Pennsylvania

SEPTA begins the process of replacing more than 100 wheelchairs Local news

SEPTA is working to replace its outdated fleet of trolleybuses. The first step in the process took place on Thursday, when the transit agency issued a request for car replacement proposals.

SEPTA has eight trolleybus lines that run 68 miles across the region, connecting communities in West Philadelphia, Southwest Philadelphia, North Philadelphia and Delaware County.

Andrew Bush of SEPTA said they are doing more than just buying new cars. “We will bring the stations to ADA compliance by making improvements on the streets,” Bush said.

He added that the goal is to increase the size of vehicles from their current 45 passengers to 65.

Upgrading will be difficult or cheap. The cost of the project is $ 1.8 billion, including $ 800 million for vehicles.

The goal is to replace the 130 cars currently in use, with the option to purchase additional strollers if needed. Interchangeable vehicles will be larger than the current 40-year-old Kawasaki fleet, with more space for wheelchairs and baby carriages, among others.

The upgraded vehicles also guarantee the return of the Route 15 trolleybus to the rails. This line runs on buses because there are not enough trolleybuses. Route 15 runs on PCC-class carts dating back to the 1950s and have been taken off the streets for repairs. They may return next year, Bush said, if the recovery goes on schedule.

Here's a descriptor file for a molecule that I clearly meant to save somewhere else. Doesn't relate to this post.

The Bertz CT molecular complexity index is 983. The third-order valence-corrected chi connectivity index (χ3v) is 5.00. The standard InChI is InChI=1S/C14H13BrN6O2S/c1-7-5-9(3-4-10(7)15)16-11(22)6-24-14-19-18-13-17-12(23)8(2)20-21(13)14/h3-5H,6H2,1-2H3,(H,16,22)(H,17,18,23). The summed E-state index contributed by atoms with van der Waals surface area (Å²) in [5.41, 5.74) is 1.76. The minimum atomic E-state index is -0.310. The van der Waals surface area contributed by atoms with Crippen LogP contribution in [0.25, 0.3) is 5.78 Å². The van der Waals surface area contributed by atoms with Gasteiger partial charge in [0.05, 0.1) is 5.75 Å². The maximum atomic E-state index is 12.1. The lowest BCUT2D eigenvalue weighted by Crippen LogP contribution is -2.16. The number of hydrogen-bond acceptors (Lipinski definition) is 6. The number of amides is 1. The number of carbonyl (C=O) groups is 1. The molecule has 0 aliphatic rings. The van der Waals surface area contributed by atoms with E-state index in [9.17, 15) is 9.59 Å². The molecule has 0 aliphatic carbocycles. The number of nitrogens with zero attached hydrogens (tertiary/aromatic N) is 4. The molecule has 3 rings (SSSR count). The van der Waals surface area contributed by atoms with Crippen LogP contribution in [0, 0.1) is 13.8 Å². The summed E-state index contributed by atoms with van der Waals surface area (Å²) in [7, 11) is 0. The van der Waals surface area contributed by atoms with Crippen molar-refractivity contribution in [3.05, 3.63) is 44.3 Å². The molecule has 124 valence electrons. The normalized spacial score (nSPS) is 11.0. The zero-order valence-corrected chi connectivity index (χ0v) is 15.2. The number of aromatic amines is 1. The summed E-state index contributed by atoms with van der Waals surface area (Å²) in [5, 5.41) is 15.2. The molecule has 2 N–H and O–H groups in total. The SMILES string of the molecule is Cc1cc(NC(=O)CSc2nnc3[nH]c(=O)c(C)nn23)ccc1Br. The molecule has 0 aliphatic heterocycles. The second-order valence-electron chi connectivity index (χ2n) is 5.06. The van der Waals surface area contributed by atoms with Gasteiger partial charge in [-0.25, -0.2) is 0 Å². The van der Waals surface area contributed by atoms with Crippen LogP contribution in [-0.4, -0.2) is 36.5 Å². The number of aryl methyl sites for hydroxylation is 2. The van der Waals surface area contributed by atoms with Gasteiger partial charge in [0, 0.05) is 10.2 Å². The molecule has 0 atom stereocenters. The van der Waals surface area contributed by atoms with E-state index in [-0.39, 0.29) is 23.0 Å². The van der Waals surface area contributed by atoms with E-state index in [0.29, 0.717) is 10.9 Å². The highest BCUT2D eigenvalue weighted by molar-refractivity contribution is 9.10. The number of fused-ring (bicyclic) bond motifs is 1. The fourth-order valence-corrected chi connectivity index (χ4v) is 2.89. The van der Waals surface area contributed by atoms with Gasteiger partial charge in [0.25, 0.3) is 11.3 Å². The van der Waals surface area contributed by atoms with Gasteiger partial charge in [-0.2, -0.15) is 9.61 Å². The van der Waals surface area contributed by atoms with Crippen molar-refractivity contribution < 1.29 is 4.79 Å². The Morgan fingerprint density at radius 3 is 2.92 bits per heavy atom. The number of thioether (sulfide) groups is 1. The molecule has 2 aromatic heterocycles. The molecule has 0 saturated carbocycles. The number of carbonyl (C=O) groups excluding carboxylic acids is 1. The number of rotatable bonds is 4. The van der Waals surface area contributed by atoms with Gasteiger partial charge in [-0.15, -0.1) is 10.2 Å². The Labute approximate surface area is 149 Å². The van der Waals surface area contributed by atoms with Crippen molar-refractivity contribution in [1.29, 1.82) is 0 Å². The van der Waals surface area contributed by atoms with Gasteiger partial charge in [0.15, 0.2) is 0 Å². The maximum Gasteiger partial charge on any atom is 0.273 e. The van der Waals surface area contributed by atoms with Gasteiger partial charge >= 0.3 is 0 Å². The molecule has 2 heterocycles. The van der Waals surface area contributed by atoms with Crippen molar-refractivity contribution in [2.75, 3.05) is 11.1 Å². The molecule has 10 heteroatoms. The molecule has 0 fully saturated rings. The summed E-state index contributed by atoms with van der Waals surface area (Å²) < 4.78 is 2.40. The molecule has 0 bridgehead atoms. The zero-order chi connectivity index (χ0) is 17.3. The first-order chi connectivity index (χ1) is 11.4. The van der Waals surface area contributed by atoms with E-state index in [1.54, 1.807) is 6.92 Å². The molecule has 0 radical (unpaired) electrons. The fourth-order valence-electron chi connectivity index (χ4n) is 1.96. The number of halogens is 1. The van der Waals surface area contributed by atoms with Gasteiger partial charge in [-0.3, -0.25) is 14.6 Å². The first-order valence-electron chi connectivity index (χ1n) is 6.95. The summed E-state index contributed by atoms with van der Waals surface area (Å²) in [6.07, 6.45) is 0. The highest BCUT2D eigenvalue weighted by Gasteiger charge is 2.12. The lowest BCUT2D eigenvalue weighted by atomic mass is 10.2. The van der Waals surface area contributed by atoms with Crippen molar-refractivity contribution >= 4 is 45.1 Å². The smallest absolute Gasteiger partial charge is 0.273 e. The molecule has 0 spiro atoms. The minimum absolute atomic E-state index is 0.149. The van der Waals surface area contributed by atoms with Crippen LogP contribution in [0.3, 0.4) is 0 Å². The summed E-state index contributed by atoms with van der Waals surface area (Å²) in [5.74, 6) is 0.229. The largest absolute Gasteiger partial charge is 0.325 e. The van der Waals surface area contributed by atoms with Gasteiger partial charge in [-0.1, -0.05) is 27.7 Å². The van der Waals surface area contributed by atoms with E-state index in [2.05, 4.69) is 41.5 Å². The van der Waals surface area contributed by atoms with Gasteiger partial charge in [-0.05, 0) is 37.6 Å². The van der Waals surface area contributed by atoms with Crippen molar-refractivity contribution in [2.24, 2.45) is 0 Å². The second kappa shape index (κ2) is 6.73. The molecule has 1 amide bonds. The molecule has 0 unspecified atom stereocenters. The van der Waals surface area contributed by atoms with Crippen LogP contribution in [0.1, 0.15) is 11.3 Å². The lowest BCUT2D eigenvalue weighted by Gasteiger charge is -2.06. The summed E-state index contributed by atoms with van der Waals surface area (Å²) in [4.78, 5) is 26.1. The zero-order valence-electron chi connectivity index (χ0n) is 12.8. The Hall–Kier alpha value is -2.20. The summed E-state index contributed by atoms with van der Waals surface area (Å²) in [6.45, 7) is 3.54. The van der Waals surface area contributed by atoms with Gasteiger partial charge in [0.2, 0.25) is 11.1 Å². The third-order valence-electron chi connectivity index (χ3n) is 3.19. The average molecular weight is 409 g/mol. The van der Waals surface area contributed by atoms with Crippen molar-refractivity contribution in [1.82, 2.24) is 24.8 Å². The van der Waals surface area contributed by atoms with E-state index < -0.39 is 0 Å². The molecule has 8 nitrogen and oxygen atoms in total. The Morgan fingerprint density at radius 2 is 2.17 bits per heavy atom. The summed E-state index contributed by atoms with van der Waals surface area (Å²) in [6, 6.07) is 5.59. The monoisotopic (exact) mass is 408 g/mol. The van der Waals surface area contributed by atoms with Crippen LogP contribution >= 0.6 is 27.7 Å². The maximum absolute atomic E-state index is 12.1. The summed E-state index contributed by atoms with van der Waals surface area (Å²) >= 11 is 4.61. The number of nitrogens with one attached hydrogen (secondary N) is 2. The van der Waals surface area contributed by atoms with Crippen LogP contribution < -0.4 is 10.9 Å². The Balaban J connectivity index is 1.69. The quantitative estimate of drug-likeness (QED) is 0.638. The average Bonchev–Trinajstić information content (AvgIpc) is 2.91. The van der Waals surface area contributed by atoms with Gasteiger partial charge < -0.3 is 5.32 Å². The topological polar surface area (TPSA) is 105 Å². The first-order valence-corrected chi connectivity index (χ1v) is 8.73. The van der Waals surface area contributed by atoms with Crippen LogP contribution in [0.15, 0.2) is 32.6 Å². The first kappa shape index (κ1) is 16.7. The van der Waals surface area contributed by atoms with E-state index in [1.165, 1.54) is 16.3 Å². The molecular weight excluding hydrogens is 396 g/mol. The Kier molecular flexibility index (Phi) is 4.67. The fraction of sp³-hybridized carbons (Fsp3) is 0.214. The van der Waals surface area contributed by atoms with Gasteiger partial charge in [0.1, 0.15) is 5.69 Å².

However, the new cars will not arrive at night. Bush said it could take five to seven years before the new trolleybuses will be introduced to the revenue service, which means they will regularly operate on lines for paying passengers.

There is also a requirement that 65% of vehicle construction be done in the United States to meet federal funding requirements. Bush said finding domestic rail vehicle manufacturers is a “small problem” as most are produced overseas, particularly in China.

Trolleybus upgrades are part of a program called SEPTA Nextwhich is a plan to create what officials call a “transit lifestyle network” – a transit system that can be easily used for any type of trip, not just for commuting to and from work.

This article first appeared on WYY.org.

https://www.phillytrib.com/news/local_news/septa-starts-process-of-replacing-more-than-100-trolleys/article_b4386224-d47e-11ec-a302-2b57c2ab98d8.html

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